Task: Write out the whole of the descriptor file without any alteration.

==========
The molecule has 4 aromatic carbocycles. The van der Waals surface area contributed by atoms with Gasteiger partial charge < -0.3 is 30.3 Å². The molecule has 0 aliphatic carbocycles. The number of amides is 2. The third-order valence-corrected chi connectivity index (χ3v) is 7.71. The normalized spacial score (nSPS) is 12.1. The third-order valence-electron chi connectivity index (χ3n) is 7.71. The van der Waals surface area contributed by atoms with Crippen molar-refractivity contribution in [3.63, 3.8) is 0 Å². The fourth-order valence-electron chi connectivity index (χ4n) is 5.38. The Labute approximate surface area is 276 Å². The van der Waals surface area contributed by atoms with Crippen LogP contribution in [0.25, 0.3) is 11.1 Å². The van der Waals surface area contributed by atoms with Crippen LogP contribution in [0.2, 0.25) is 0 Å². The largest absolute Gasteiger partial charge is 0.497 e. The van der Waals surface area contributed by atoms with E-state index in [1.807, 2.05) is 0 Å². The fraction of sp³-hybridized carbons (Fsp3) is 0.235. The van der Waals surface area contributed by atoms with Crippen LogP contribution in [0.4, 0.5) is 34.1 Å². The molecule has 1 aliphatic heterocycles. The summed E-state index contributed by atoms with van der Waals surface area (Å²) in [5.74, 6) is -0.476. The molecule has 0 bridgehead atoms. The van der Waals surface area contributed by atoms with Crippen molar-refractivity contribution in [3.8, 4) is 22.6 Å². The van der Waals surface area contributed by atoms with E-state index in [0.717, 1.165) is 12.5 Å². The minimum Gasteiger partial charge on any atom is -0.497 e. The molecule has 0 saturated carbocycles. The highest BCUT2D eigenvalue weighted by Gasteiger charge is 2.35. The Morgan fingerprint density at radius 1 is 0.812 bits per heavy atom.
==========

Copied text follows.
The molecule has 4 aromatic carbocycles. The van der Waals surface area contributed by atoms with Gasteiger partial charge < -0.3 is 30.3 Å². The molecule has 0 aliphatic carbocycles. The number of amides is 2. The third-order valence-corrected chi connectivity index (χ3v) is 7.71. The normalized spacial score (nSPS) is 12.1. The third-order valence-electron chi connectivity index (χ3n) is 7.71. The van der Waals surface area contributed by atoms with Crippen molar-refractivity contribution in [3.63, 3.8) is 0 Å². The fourth-order valence-electron chi connectivity index (χ4n) is 5.38. The Labute approximate surface area is 276 Å². The van der Waals surface area contributed by atoms with Crippen LogP contribution in [0.25, 0.3) is 11.1 Å². The van der Waals surface area contributed by atoms with Crippen LogP contribution in [0.2, 0.25) is 0 Å². The largest absolute Gasteiger partial charge is 0.497 e. The van der Waals surface area contributed by atoms with E-state index in [1.807, 2.05) is 0 Å². The fraction of sp³-hybridized carbons (Fsp3) is 0.235. The van der Waals surface area contributed by atoms with Crippen LogP contribution in [0.4, 0.5) is 34.1 Å². The molecule has 1 aliphatic heterocycles. The summed E-state index contributed by atoms with van der Waals surface area (Å²) in [5.74, 6) is -0.476. The molecule has 0 bridgehead atoms. The van der Waals surface area contributed by atoms with Crippen molar-refractivity contribution in [3.8, 4) is 22.6 Å². The van der Waals surface area contributed by atoms with E-state index in [0.717, 1.165) is 12.5 Å². The minimum Gasteiger partial charge on any atom is -0.497 e. The molecule has 0 saturated carbocycles. The highest BCUT2D eigenvalue weighted by Gasteiger charge is 2.35. The Morgan fingerprint density at radius 1 is 0.812 bits per heavy atom.